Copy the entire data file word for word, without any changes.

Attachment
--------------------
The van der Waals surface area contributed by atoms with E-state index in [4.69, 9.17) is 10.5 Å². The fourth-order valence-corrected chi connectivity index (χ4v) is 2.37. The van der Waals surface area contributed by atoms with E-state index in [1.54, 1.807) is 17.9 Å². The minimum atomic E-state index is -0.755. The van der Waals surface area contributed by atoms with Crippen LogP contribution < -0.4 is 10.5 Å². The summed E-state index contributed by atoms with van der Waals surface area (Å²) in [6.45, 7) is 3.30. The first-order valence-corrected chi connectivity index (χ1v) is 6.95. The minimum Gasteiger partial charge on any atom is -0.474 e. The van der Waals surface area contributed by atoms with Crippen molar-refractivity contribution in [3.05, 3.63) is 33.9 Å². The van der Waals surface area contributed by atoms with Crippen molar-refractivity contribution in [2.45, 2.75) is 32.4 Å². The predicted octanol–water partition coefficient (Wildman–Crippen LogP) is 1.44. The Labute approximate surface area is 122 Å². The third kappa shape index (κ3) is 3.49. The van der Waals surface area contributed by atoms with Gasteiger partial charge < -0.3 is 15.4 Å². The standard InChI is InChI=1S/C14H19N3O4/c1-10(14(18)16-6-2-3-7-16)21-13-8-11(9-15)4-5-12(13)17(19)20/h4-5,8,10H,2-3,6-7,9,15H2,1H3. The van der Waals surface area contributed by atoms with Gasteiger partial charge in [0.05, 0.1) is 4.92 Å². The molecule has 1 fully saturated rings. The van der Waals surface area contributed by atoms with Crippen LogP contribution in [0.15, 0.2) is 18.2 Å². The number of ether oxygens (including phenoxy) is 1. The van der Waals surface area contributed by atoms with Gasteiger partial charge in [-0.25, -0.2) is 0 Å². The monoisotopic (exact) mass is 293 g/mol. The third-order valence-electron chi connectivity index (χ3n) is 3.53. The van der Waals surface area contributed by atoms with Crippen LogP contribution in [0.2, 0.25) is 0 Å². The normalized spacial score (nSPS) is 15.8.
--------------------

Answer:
The van der Waals surface area contributed by atoms with E-state index in [4.69, 9.17) is 10.5 Å². The fourth-order valence-corrected chi connectivity index (χ4v) is 2.37. The van der Waals surface area contributed by atoms with E-state index in [1.54, 1.807) is 17.9 Å². The minimum atomic E-state index is -0.755. The van der Waals surface area contributed by atoms with Crippen LogP contribution < -0.4 is 10.5 Å². The summed E-state index contributed by atoms with van der Waals surface area (Å²) in [6.45, 7) is 3.30. The first-order valence-corrected chi connectivity index (χ1v) is 6.95. The minimum Gasteiger partial charge on any atom is -0.474 e. The van der Waals surface area contributed by atoms with Crippen molar-refractivity contribution in [3.05, 3.63) is 33.9 Å². The van der Waals surface area contributed by atoms with Crippen molar-refractivity contribution in [2.45, 2.75) is 32.4 Å². The predicted octanol–water partition coefficient (Wildman–Crippen LogP) is 1.44. The Labute approximate surface area is 122 Å². The third kappa shape index (κ3) is 3.49. The van der Waals surface area contributed by atoms with Gasteiger partial charge < -0.3 is 15.4 Å². The standard InChI is InChI=1S/C14H19N3O4/c1-10(14(18)16-6-2-3-7-16)21-13-8-11(9-15)4-5-12(13)17(19)20/h4-5,8,10H,2-3,6-7,9,15H2,1H3. The van der Waals surface area contributed by atoms with Gasteiger partial charge in [0.05, 0.1) is 4.92 Å². The molecule has 1 fully saturated rings. The van der Waals surface area contributed by atoms with Crippen LogP contribution in [0.15, 0.2) is 18.2 Å². The number of ether oxygens (including phenoxy) is 1. The van der Waals surface area contributed by atoms with Gasteiger partial charge in [-0.25, -0.2) is 0 Å². The monoisotopic (exact) mass is 293 g/mol. The third-order valence-electron chi connectivity index (χ3n) is 3.53. The van der Waals surface area contributed by atoms with Crippen LogP contribution in [0.2, 0.25) is 0 Å². The normalized spacial score (nSPS) is 15.8.